Kinder Morgan Energy Partners’ (NYSE:KMP) operates one of the largest networks of independent terminals in North America. The terminals business primarily involves the storage, handling and transloading of various commodities. Like most of Kinder Morgan’s other businesses, the terminals business is largely fee-based and has proved to be a relatively stable source of earnings for the company. In this note, we take a brief look at the division’s operations, its recent financials as well as some of the current trends impacting its performance. We estimate that the business accounts for almost 15% of the company’s Trefis price estimate and around just under 15% of total revenues.
Trefis has a price estimate of around $92 for KMP, which is around 15% ahead of the current market price.
Liquids and Bulk Terminals
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KMP owns or operates around 113 terminals across the United States and Canada, with a large part of the capacity lying in the eastern U.S. The division’s business can be divided into the liquids, dry-bulk and transloading operations. The liquids operations primarily store refined petroleum products, ethanol, industrial chemicals and vegetable oil, and also transfer these products to and from various modes of transport including pipelines, railways and vessels. The company has a total of around 62 million barrels of liquids storage capacity and handled close to 630 million barrels of liquids in 2012.  A significant portion of the firm’s liquids capacity lies in the East coast and in the Gulf region. The liquids terminals have been doing quite well off late, owing to strong utilization levels as well as new and restructured contracts with higher rates. During the first half of this year, the firm recorded a utilization rate of around 94% for its liquids terminals, marking an 2% improvement over 2012. 
The dry-bulk terminal operations primarily involve the handling of materials such as coal, petroleum coke, fertilizers, steel and ore. The terminals division also operates about 35 transloading facilities, which transfer shipments from one mode of transport to another (from rail to trucks, for example). The bulk terminals business has been witnessing some headwinds off late, mainly due to sluggish coal and steel volumes in the United States. The coal handing volumes declined by around 21% in Q2 2013, primarily due to a weaker coal exports from the U.S. Overall, the bulk transloading tonnage has fallen from about 50 million tonnes during the first half of 2012 to about 44 million tonnes during the first half of 2013. ((Form 10-Q))
A Fee-Based, Diversified Business Model
The terminals division’s revenues have witnessed a relatively slow yet steady growth over the past few years, rising from around $1.26 billion in 2010 to around $1.36 billion in 2012 (about 4% CAGR) while earnings before depreciation, depletion and amortization expenses have increase from around $641 million to around $709 million during the same period (5% CAGR). Activity for terminals is largely tied to the health of the broader economy and the demand for various commodities, but the business is helped by the fact that it is fee-based and well diversified with exposure to a variety of commodities including fertilizers, chemicals as well as petroleum products. Revenues are tied to the volumes of the commodities that are handled. While revenues may not be impacted significantly by volatility in commodity prices, higher prices could enable the company to charge better rates on new and renewed contracts.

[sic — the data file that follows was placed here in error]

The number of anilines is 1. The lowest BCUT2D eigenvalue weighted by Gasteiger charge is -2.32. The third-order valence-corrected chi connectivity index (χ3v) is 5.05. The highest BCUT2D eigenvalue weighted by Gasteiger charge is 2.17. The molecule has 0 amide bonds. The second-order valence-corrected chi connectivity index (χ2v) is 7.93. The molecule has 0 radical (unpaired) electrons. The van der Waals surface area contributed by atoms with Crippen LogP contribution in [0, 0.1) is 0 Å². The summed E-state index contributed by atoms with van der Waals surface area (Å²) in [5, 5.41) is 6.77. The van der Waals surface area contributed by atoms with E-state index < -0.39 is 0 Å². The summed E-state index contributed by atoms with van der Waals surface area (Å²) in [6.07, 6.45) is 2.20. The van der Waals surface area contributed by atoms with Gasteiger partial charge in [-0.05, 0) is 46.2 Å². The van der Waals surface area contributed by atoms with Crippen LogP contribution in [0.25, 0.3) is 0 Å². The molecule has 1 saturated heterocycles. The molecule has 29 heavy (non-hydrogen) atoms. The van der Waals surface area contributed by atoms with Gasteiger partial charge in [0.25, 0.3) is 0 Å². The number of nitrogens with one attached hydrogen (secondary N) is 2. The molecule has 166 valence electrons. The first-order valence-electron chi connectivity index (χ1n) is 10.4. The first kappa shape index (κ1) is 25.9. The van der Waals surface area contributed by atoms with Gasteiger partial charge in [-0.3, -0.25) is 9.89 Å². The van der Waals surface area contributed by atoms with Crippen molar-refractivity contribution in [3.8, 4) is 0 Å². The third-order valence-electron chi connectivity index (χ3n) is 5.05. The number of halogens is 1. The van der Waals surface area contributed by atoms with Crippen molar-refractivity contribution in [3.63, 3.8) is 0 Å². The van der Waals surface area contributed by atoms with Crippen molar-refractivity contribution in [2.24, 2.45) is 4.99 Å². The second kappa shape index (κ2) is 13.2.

Growth Will Come Primarily From Expansion
Like most of Kinder Morgan’s other business divisions, the terminals division is also quite capital intensive. We believe that much of the division’s future growth will hinge on expansion projects since many of its facilities such as the liquids terminals are currently operating at relatively high utilization levels. The company currently has a project backlog of close to $2 billion for the terminals business. ((Seeking Alpha)) The firm’s two largest projects include the construction of the BOSTCO (Battleground Oil Specialty Terminal Company) terminal in the Houston Ship Channel as well as the expansion of the Edmonton terminal in Alberta, Canada.
KMP owns a 55% stake in the BOSTCO project, which is a joint venture with TransMontaigne Partners. The BOSTCO terminal will have a total capacity of around 7.1 million barrels when it is completed in late 2014. The Houston Ship Channel, where the BOSTCO terminal is located, is expected to see a lot of activity given the growth in oil production from shale plays and KMP has mentioned that the entire capacity on this terminal is already subscribed. The first portion of the project is slated to be active by this month. The expansion of the Edmonton terminal in Alberta will involve building around 4.8 million barrels of additional storage, taking the total storage capacity at the Edmonton facility to about 9.4 million barrels. Notes: